North Carolina senior forward Armando Bacot is well aware of his role in helping Duke’s Dereck Lively II set a program record with eight blocks when the teams played in Cameron Indoor Stadium earlier this season.
Three of those blocks came at Bacot’s expense.
But that memory has helped Bacot form his strategy for when the two teams meet again at 6:30 pm Saturday in the Dean E. Smith Center.
“I was just giving him space and with a guy that athletic with that size, you can’t really give him space,” Bacot said. “I got to stay connected to him. That way I can use my body to kind of shield him off and gain contact and hopefully get fouled.”
It was arguably the signature game for Lively, who was considered by many to be the No. 1-ranked recruit in the Class of 2022 but to that point of the season, had largely been underwhelming. Lively altered the first game with his defensive presence, limiting Carolina’s ability to score inside. Duke outscored the Heels 32-24 in the paint.
Bacot said he needs to be more aggressive and more physical against Lively on Saturday.
“He’s a pogo stick, 7-1, long arms, athletic and he’s got a high motor,” Bacot said. “So playing a guy like that, it’s always tough and they’ve got such an athletic team all around. So it’s one of those things where you got to kind of just figure out different ways to score and be creative.”
Bacot scored 14 points with 10 rebounds in Carolina’s 63-57 loss at Duke on Feb. 4, but only two of those points came in the second half. He also only attempted two free throws, a season-low that he equaled against Florida State this week.
“I thought the first half I started off really good, I got going,” Bacot said. “I thought in the second half, they did a good job of not really letting me get the ball where I wanted to get it to. Obviously, his (Lively) size and length definitely affected me on some of my shots. I also missed a few shots too I thought I should have made, so I kind of know how to attack him now.”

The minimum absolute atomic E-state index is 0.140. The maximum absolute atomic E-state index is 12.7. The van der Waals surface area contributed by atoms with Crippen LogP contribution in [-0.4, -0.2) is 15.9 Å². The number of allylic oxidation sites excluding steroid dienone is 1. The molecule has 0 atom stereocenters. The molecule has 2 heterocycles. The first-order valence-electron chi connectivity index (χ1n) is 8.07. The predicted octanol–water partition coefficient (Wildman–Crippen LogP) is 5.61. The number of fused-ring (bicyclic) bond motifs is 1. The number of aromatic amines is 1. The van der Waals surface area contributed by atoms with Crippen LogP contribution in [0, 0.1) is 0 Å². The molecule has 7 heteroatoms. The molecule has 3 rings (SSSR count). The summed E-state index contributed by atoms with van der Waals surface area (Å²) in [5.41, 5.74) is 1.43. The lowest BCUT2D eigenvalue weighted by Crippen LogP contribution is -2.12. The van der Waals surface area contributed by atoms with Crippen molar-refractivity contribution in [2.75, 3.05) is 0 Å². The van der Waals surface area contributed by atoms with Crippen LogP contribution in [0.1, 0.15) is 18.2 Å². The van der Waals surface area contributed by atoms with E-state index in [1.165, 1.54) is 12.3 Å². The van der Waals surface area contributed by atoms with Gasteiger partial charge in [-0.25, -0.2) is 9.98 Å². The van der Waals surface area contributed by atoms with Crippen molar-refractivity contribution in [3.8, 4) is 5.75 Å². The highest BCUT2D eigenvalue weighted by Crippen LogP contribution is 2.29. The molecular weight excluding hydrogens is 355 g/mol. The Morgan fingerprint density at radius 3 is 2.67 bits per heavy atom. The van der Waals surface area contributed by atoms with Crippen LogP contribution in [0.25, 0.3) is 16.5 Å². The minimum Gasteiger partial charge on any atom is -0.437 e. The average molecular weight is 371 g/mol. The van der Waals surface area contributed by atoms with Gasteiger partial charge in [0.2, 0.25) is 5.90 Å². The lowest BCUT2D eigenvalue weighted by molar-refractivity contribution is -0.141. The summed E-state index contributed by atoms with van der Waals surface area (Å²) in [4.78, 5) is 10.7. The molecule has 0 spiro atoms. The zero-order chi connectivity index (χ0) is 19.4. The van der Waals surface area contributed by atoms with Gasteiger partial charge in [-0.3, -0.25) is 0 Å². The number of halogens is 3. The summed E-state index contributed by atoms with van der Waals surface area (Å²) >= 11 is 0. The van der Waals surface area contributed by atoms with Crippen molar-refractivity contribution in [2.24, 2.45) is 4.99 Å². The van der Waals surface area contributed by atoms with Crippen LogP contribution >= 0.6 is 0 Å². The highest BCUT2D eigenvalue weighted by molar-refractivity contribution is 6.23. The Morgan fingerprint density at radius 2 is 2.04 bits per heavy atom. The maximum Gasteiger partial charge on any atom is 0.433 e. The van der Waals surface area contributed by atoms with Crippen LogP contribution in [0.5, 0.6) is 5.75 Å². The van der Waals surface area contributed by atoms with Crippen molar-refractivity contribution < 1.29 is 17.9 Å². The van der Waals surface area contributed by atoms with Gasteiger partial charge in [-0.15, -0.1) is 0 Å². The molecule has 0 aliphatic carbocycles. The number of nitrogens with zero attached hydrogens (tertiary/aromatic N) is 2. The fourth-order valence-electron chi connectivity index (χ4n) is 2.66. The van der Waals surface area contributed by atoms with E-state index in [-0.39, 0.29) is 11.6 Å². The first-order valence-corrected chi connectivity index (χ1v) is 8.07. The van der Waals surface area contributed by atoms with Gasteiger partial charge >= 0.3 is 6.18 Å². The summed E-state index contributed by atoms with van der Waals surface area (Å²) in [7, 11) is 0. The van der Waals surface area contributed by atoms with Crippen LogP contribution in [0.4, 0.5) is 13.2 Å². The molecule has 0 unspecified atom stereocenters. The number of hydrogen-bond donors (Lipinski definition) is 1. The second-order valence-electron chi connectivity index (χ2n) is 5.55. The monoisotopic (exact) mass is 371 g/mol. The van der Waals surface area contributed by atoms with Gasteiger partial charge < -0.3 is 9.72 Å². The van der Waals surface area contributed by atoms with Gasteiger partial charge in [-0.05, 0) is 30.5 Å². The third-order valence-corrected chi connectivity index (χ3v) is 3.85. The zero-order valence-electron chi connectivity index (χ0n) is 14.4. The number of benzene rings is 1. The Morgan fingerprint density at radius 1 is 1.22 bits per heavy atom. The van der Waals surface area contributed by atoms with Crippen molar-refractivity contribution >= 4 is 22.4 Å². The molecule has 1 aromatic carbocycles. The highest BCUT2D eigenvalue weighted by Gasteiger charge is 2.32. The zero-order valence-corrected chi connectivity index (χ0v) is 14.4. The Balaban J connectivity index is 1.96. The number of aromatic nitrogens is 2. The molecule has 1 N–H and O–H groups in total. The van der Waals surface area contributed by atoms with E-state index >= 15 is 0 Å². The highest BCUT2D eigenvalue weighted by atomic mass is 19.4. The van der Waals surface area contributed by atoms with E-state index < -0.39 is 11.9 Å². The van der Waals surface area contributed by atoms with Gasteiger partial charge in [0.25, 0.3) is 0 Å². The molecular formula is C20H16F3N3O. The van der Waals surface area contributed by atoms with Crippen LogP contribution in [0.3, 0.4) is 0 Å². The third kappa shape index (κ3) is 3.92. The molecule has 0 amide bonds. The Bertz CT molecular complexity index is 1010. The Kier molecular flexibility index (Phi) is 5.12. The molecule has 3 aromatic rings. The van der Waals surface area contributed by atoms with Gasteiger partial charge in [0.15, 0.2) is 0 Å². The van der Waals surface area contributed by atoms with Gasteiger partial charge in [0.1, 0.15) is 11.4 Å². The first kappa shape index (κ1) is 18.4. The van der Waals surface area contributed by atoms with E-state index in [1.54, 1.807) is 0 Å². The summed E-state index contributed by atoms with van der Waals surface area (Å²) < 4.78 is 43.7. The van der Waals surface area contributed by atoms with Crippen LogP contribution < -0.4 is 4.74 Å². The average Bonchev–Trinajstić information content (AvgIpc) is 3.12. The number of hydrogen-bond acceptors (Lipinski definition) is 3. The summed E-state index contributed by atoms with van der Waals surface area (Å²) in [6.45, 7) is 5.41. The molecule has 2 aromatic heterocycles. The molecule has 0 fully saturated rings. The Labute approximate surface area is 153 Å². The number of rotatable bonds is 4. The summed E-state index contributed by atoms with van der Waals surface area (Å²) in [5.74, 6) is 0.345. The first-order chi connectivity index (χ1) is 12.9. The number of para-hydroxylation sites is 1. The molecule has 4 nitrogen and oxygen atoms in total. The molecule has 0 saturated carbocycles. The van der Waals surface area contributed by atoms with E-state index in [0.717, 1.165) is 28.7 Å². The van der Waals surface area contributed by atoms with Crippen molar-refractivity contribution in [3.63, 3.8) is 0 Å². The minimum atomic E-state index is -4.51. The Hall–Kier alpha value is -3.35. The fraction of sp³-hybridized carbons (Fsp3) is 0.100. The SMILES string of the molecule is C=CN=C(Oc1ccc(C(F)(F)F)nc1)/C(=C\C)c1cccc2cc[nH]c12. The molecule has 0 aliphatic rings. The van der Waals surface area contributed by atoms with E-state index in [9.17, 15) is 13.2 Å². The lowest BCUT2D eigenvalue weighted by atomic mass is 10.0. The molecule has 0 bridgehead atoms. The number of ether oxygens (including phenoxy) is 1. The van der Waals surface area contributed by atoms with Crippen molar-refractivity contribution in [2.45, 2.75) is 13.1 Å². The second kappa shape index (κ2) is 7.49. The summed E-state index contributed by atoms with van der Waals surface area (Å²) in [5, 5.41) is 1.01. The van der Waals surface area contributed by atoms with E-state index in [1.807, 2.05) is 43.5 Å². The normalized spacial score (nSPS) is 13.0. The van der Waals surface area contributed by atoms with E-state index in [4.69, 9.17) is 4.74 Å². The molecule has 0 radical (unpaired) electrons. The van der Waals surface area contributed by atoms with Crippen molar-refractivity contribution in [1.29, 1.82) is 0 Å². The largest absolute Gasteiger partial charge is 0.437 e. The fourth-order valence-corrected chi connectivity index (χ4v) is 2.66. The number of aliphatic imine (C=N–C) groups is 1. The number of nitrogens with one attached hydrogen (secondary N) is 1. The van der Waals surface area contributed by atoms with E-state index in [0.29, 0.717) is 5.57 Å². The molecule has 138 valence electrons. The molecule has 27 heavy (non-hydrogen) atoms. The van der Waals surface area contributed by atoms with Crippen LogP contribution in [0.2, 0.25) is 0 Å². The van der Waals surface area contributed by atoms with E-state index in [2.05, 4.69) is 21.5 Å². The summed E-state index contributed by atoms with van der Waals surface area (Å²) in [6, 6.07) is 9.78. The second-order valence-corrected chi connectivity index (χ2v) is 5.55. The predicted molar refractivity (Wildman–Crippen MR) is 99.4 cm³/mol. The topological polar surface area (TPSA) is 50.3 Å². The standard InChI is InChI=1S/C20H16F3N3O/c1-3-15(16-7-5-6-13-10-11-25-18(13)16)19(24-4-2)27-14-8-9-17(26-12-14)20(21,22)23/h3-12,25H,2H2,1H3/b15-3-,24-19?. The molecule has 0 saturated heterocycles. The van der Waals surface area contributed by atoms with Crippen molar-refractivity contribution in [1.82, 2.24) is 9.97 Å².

Attack is the operative word.
UNC coach Hubert Davis lamented the fact that Carolina had only three free-throw attempts in the first meeting. It remains the only time this season the Heels did not log at least 12 free-throw attempts.
“I mean, 100 percent we want to attack the basket through the post, penetration or offensive rebounds,” Davis said. “Guys like Derrick Lively challenge that because not only is he a great shot blocker, he does a terrific job of altering shots and he does it really well without fouling. And so we have to be persistent.”
Carolina’s recent opponents have managed to keep Bacot from being a big factor on offense. He’s only scored a total of 56 points over the past five games, which is his lowest total since a five-game stretch his sophomore season in Feb. in 2021
Bacot scored just one point against Florida State on Monday on 0-for-4 shooting. He didn’t score until just 26 seconds were left in the game. Early foul trouble limited his effectiveness in the first half, but in the second half he just couldn’t find anything easy.
“Armando has always been really good when, obviously when he catches the ball closer to the basket, when he has angles on being able to score and finish,” Davis said. “… They’ve been loading up in a lane so it’s very difficult for him to be able to get close to the basket. And so we’ve looked at it, we’ve talked about it, we’ve practiced, you know, just different ways that we can get Armando established.”
Bacot will participate in senior day activities, although he said he hasn’t decided yet whether this will be his last regular-season game in Chapel Hill. He has the option of another year of eligibility thanks to the NCAA granting a waiver to everyone who played the 2020-21 season through the COVID-19 pandemic.
Bacot still leads the team in rebounding, averaging 10.8 per game, but his scoring has tapered off to where his 16.5 points per game no longer leads the Tar Heels. Caleb Love has edged past him at 16.9 points per game.
Davis said better movement on offense would help Bacot get better scoring opportunities, as well as getting him in transition more to lead to baskets. Ultimately, Davis said “there’s a will and a want to also.”
“All great players — defense is geared towards those great players,” Davis said. “And those great players find a way to still be effective. So whether you have this person on you or it’s double teamed, it is what it is, right? You’re going to have to go to work.”